Chữ Nôm (𡨸喃, IPA: [cɨ̌ˀ nom], literally "Southern characters"), in earlier times also called quốc âm or chữ nam, is a logographic writing system formerly used to write the Vietnamese language. It used the standard set of classical Chinese characters to represent Sino-Vietnamese vocabulary and some native Vietnamese words, while new characters were created on the Chinese model to represent other words.Although formal writing in Vietnam was done in classical Chinese, until the early 20th century (except for two brief interludes), chữ Nôm was widely used between the 15th and 19th centuries by Vietnam's cultured elite, including women, for popular works, many in verse. One of the best-known pieces of Vietnamese literature, The Tale of Kiều, was composed in chữ Nôm.
In the 1920s, the Latin-based Vietnamese alphabet created by Jesuit missionaries displaced chữ Nôm as the preferred way to record Vietnamese. While Han characters are still used for decorative, historic and ceremonial value and symbols of good luck, Nôm characters have been almost forgotten by the modern Vietnamese, now only a few academics or hobbyists can read them. The task of preservation and study of Vietnamese texts written in Nôm (but also classical Chinese texts from Vietnam) is conducted by the Institute of Hán-Nôm Studies in Hanoi.Hanja
Hanja (Hangul: 한자; Hanja: 漢字; Korean pronunciation: [ha(ː)nt͈ɕa]) is the Korean name for Chinese characters (Chinese: 漢字; pinyin: hànzì). More specifically, it refers to those Chinese characters borrowed from Chinese and incorporated into the Korean language with Korean pronunciation. Hanja-mal or Hanja-eo (the latter is more used) refers to words that can be written with Hanja, and hanmun (한문, 漢文) refers to Classical Chinese writing, although "Hanja" is sometimes used loosely to encompass these other concepts. Because Hanja never underwent major reform, they are almost entirely identical to traditional Chinese and kyūjitai characters, though the stroke orders for some characters are slightly different. For example, the characters 教 and 研 are written as 敎 and 硏. Only a small number of Hanja characters are modified or unique to Korean. By contrast, many of the Chinese characters currently in use in Japan and Mainland China have been simplified, and contain fewer strokes than the corresponding Hanja characters.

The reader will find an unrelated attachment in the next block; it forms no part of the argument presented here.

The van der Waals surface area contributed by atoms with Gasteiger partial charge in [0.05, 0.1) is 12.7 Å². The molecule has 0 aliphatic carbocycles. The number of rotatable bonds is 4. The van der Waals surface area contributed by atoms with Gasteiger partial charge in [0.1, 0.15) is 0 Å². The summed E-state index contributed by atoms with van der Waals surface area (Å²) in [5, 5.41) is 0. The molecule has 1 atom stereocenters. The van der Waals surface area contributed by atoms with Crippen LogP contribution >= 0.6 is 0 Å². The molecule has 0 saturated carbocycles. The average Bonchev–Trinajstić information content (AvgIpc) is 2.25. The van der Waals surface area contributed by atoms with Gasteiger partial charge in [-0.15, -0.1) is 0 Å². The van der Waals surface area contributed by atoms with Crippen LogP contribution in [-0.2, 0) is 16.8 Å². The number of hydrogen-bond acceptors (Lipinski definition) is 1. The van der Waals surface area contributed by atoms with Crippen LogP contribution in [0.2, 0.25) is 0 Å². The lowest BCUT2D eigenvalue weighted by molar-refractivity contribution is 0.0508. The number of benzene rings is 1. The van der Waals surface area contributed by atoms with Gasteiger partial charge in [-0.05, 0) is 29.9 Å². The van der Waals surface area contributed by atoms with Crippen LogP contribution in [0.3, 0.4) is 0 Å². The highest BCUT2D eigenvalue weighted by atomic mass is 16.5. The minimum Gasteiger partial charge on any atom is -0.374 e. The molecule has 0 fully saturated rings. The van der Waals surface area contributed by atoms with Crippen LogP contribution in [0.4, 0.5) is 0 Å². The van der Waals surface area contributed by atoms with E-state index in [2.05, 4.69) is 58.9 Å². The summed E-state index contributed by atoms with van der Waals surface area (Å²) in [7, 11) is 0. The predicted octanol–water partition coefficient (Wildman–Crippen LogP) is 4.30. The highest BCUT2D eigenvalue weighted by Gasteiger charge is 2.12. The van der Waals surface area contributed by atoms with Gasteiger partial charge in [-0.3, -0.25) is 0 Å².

Although a phonetic Korean alphabet, now known as Chosŏn'gŭl or Hangul, had been created by Sejong the Great, it did not come into widespread official use until the late 19th and early 20th century. Thus, until that time it was necessary to be fluent in reading and writing Hanja in order to be literate in Korean, as the vast majority of Korean literature and most other Korean documents were written in Literary Chinese, using Hanja as its primary script. Today, a good working knowledge of Chinese characters is still important for anyone who wishes to study older texts (up to about the 1990s), or anyone who wishes to read scholarly texts in the humanities. Learning a certain number of Hanja is very helpful for understanding the etymology of Sino-Korean words, and for enlarging one's Korean vocabulary. Today, Hanja are not used to write native Korean words, which are always rendered in Hangul, and even words of Chinese origin—Hanja-eo (한자어, 漢字語)—are written with the Hangul alphabet most of the time, with the corresponding Chinese character often written next to it in order to prevent confusion with other characters or words with the same phonetics.History of writing in Vietnam
Until the beginning of the 20th century, governmental and scholarly documents in Vietnam were written in classical Chinese (Vietnamese: cổ văn 古文 or văn ngôn 文言), using Chinese characters with Vietnamese approximations of Middle Chinese pronunciations.
At the same time popular novels and poetry in Vietnamese were written in the chữ nôm script, which used Chinese characters for Sino-Vietnamese vocabulary and an adapted set of characters for the native vocabulary.The two scripts coexisted until the era of French Indochina when the Latin alphabet quốc ngữ script gradually became the written medium of both government and popular literature.Hong Kong Supplementary Character Set